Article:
Navy Ship Coral Reef Grounding Fine Will Be $1.4 Million, Philippines Says

A Navy ship that crashed onto a coral reef caused $1.4 million in damages that the United States will be expected to repay. That’s the statement from Tubbataha National Marine Park, Philippines superintendent Angelique Songco, who said that she based the price on evidence that the USS Guardian damaged 25, 240 square feet of UNESCO World Heritage coral reef in the remote Sulu Sea.

She said that the Philippines would file a formal request with the US embassy next week and that the amount wasn’t excessive or dishonest. She said that the island nation was simply assessing the actual costs of damage to the living coral reef, which is the country’s most productive and is considered a vital food resource.

The incident has been something of a scandal ever since the $300 million Navy minesweeper went aground on the reef on January 17. The Navy ship was wedged so tightly into the coral reef after the collision that it had to be completely dismantled, a salvage operation that reportedly cost $45 million and wasn’t completed until March 30.

“A mistake was made there,” retired three-star admiral Joe Sestak reportedly said. While the Navy hasn’t given details about exactly what that mistake might have been, there’s not much question that somebody did something wrong and the Navy is pretty hot about it. The commanding officer, as well as three crewmembers, have been relieved of their duties while the investigation continues into exactly what happened.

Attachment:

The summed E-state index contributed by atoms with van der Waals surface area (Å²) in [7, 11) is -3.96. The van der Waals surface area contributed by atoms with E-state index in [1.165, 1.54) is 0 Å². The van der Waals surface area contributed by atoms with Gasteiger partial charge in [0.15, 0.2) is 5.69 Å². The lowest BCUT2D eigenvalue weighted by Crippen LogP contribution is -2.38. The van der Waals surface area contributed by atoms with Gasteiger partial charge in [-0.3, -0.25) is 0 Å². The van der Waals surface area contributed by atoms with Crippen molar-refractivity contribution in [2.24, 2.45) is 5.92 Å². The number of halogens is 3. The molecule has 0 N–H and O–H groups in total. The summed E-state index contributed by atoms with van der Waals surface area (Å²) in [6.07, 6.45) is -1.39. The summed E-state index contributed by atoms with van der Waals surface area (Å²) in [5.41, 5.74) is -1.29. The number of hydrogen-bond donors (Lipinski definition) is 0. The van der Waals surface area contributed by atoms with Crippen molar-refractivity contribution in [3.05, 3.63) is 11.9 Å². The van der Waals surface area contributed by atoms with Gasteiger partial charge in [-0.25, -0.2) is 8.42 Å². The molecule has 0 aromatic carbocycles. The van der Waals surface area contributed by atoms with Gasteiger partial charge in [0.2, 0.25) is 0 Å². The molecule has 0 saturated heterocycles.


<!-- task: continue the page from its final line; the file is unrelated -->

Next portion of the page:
The world’s coral reefs have been having a tough time lately.

Half of the Great Barrier Reef has vanished in less than 30 years. A recent report said that the Caribbean coral reefs were essentially almost dead, at least in part because of global warming that made the already warm waters too hot for living coral.

That’s what made the remote Tubbataha National Marine Park so special. As the Philippine’s largest protected marine park, it provided safe haven not just for more than 350 species of coral but for hundreds of species of fish, marine mammals like whales and dolphins, and even rare sea turtles.

The park’s page currently describes the grounding as an event that turned “4,000 square metres of healthy corals into rubble.”

It seems unlikely that any amount of money can fully restore the coral reef scraped off by the Navy ship. Coral reefs grow slowly — at most a few inches a year. But it’s a start.

[Navy ship photo by Mass Communication Specialist 2nd Class Mark R. Alvarez/Released) via Flickr]